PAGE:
RD: When it comes to the roster, Jordan already named a few bands on there with Yohafu, The Dirty Birds, The Part-Time Poets and The Inhumanoids. Have you gone outside of your nucleus when it comes to getting more people involved on the Red Dress Records roster that perhaps you don’t have that close of a relationship with but you like their music?

JS: We’re actually looking to expand our roster.

NR: The nucleus that you’re thinking of is the group of bands that have specifically released music with us and have gone through the entire process, from recording, to promoting, to creating the album as a whole product. But realistically, we try to work with bands on the terms they want. Tony’s old band The Denver Boot was looking to release an album but the band had already broken up so there was no place to release to. There wasn’t an audience waiting for this album, so we took it upon ourselves in our blog to create articles and promotion in order to create a niche for that specific band. We’ve been doing this for a whole lot of people — it might just be general promotion, it might be shout-outs, it might be little guest segments on songs, but the umbrella is much bigger than the bands that have gone through the whole process with us.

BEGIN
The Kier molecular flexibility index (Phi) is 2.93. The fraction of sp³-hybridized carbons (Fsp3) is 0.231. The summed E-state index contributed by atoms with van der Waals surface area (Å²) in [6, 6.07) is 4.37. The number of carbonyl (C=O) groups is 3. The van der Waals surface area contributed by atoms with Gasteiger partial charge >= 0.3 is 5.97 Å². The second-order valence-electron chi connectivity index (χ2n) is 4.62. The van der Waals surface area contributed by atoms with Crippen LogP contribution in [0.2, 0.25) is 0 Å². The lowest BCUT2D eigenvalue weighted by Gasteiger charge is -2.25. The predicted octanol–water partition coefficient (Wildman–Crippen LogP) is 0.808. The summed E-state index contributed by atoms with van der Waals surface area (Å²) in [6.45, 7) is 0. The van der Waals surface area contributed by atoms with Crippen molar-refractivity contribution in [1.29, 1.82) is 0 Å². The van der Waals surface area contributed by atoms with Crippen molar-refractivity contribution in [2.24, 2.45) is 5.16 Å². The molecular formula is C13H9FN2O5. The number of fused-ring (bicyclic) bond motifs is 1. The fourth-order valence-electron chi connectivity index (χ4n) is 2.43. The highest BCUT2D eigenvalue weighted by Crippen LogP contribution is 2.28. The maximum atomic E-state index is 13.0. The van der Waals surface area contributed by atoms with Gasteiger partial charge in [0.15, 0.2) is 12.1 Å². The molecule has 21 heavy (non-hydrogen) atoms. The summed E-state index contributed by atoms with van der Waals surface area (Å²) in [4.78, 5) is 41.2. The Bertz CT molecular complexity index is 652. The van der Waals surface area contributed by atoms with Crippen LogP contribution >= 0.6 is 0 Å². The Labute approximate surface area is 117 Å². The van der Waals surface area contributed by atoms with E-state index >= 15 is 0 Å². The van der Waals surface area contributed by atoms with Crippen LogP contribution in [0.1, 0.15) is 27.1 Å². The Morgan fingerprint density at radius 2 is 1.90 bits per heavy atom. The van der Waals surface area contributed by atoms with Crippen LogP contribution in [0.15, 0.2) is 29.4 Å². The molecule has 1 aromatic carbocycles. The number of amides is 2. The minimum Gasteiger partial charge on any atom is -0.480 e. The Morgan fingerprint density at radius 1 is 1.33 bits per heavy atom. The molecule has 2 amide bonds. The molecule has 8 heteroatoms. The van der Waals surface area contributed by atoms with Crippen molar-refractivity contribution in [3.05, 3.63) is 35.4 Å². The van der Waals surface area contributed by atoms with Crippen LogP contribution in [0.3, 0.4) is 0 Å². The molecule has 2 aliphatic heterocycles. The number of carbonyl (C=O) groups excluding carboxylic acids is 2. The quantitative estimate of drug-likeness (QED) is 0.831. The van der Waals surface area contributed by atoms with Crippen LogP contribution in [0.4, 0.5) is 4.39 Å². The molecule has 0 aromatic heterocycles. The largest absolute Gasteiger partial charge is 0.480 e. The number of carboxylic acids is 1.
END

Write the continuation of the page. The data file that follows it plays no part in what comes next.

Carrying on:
JS: With that being said, to build off of that, right about now actually we’re starting to meet with more artists. Especially with live music starting to come back, now is the time for us to really start to collaborate with people we haven’t before. We’re looking to see how we can help each other.

RD: Now Neil, you’re in Louisiana right now pursuing your Ph.D. in Marine Biology, right?